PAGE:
Lloyd-Hughes takes the leading role as Ralph Whelan in Channel 4's epic new 10-part drama, Indian Summers

TV Review

The intrigue deepens as we delve further but don't expect any answers just yet
Arts and Entertainment
Jason Segal and Cameron Diaz star in Sex Tape

Razzies 2015 Golden Raspberry Awards 'honours' Cameron Diaz and Kirk Cameron

Latest stories from i100
Have you tried new the Independent Digital Edition apps?

ES Rentals

    Independent Dating
    and  

    By clicking 'Search' you
    are agreeing to our
    Terms of Use.

    War with Isis: Iraq's government fights to win back Tikrit from militants - but then what?

    Baghdad fights to win back Tikrit from Isis – but then what?

    Patrick Cockburn reports from Kirkuk on a conflict which sectarianism has made intractable
    Living with Alzheimer's: What is it really like to be diagnosed with early-onset dementia?

    What is it like to live with Alzheimer's?

    Depicting early-onset Alzheimer's, the film 'Still Alice' had a profound effect on Joy Watson, who lives with the illness. She tells Kate Hilpern how she's coped with the diagnosis
    The Internet of Things: Meet the British salesman who gave real-world items a virtual life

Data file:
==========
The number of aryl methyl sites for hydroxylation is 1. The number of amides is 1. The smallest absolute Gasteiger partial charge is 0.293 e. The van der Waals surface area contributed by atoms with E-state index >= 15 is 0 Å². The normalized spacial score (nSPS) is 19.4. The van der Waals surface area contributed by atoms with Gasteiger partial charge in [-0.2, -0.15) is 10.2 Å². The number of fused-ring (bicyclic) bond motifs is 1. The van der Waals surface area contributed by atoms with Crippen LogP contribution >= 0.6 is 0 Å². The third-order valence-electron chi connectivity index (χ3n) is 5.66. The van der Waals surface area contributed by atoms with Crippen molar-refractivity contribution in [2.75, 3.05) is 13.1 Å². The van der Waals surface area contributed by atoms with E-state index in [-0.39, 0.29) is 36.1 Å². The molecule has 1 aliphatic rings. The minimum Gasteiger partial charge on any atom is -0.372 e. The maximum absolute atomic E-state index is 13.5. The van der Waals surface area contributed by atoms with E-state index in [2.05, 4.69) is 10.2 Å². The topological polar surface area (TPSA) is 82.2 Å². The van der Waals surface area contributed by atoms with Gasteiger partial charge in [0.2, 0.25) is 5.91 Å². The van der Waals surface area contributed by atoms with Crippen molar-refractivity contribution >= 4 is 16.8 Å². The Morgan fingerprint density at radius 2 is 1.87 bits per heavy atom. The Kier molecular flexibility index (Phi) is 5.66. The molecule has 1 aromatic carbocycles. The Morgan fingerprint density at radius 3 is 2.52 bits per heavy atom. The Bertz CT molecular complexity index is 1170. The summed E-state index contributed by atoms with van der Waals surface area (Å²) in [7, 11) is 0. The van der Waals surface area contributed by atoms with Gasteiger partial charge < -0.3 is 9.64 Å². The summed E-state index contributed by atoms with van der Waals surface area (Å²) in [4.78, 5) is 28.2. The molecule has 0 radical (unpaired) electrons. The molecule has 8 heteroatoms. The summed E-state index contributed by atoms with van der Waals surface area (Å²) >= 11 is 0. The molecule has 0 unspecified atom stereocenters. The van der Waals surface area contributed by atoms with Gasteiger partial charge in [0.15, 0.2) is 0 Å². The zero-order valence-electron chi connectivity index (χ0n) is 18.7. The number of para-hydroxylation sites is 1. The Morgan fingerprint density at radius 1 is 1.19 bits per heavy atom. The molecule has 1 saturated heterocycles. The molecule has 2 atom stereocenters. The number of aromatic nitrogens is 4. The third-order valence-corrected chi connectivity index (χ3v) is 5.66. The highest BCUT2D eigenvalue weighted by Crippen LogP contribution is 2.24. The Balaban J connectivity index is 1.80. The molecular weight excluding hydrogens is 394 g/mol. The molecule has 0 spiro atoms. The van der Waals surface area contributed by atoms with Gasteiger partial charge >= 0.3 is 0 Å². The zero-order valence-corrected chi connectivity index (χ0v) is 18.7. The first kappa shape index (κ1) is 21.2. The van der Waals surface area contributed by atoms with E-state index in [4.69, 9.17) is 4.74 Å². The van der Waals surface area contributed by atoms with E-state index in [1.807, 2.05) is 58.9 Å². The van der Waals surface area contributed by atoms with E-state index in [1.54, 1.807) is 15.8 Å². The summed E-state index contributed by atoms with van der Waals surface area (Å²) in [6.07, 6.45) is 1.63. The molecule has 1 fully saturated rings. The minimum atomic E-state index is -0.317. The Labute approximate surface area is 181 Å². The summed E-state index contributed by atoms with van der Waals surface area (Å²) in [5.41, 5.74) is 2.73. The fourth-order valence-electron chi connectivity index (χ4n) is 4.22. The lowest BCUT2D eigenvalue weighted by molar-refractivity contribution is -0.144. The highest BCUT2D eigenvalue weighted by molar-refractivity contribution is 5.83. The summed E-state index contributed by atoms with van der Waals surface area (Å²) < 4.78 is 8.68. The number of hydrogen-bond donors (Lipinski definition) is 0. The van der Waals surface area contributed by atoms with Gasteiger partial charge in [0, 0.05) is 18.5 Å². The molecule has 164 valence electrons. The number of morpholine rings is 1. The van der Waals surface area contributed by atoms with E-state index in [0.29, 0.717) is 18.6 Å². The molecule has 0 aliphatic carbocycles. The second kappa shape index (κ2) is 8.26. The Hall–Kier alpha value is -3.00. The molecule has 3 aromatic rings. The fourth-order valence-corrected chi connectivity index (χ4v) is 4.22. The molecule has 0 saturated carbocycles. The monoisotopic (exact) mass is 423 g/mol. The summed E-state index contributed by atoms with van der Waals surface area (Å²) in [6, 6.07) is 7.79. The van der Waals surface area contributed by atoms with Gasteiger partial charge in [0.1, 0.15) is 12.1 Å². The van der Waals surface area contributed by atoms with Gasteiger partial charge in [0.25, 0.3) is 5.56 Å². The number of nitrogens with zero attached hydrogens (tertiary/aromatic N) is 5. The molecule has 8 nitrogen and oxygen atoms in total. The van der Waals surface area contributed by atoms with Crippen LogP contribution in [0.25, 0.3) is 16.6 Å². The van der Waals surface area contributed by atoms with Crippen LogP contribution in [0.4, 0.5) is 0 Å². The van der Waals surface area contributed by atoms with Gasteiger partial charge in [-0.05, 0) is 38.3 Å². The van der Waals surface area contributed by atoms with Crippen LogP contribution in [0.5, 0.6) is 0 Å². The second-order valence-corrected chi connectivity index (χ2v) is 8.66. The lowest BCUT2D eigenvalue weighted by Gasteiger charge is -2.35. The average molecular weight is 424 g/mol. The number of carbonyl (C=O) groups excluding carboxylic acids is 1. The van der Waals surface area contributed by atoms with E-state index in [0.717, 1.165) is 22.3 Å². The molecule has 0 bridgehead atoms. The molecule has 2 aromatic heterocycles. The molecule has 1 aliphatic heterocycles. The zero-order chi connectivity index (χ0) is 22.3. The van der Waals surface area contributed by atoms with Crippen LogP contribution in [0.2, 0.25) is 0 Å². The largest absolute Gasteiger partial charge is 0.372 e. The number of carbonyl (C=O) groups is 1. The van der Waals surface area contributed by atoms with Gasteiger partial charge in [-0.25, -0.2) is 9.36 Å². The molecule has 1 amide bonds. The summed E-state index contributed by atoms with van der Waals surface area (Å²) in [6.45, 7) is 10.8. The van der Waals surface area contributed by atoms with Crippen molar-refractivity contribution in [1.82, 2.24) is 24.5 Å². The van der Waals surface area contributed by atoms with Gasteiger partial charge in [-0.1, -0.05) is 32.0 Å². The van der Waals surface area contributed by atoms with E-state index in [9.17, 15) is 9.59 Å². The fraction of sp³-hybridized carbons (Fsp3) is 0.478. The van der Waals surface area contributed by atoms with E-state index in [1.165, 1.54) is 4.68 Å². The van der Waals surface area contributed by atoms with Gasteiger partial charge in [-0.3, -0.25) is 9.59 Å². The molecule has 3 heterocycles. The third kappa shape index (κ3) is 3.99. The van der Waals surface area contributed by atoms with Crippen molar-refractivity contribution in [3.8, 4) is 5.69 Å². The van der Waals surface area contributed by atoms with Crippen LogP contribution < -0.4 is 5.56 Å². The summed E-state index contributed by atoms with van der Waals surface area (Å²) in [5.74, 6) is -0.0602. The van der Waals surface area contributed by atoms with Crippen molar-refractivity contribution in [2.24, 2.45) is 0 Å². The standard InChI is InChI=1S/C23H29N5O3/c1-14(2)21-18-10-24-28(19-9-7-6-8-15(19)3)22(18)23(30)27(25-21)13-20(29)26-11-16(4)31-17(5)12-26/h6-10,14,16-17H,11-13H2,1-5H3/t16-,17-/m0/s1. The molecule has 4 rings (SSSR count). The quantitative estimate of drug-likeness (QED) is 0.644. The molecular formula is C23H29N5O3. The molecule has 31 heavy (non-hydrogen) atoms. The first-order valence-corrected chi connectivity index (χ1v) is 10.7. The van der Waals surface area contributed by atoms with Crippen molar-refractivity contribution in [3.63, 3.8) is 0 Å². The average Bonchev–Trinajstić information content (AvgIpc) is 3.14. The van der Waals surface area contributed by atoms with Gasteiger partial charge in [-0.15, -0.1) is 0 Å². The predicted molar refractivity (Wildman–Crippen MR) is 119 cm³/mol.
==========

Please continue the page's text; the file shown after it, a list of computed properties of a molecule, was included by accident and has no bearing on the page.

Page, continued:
Setting in motion the Internet of Things

    British salesman Kevin Ashton gave real-world items a virtual life
    Election 2015: Latest polling reveals Tories and Labour on course to win the same number of seats - with the SNP holding the balance of power

    Election 2015: A dead heat between Mr Bean and Dick Dastardly!

    Lord Ashcroft reveals latest polling – and which character voters associate with each leader
    Audiences queue up for 'true stories told live' as cult competition The Moth goes global

    Cult competition The Moth goes global

    The non-profit 'slam storytelling' competition was founded in 1997 by the novelist George Dawes Green and has seen Malcolm Gladwell, Salman Rushdie and Molly Ringwald all take their turn at the mic
    Pakistani women come out fighting: A hard-hitting play focuses on female Muslim boxers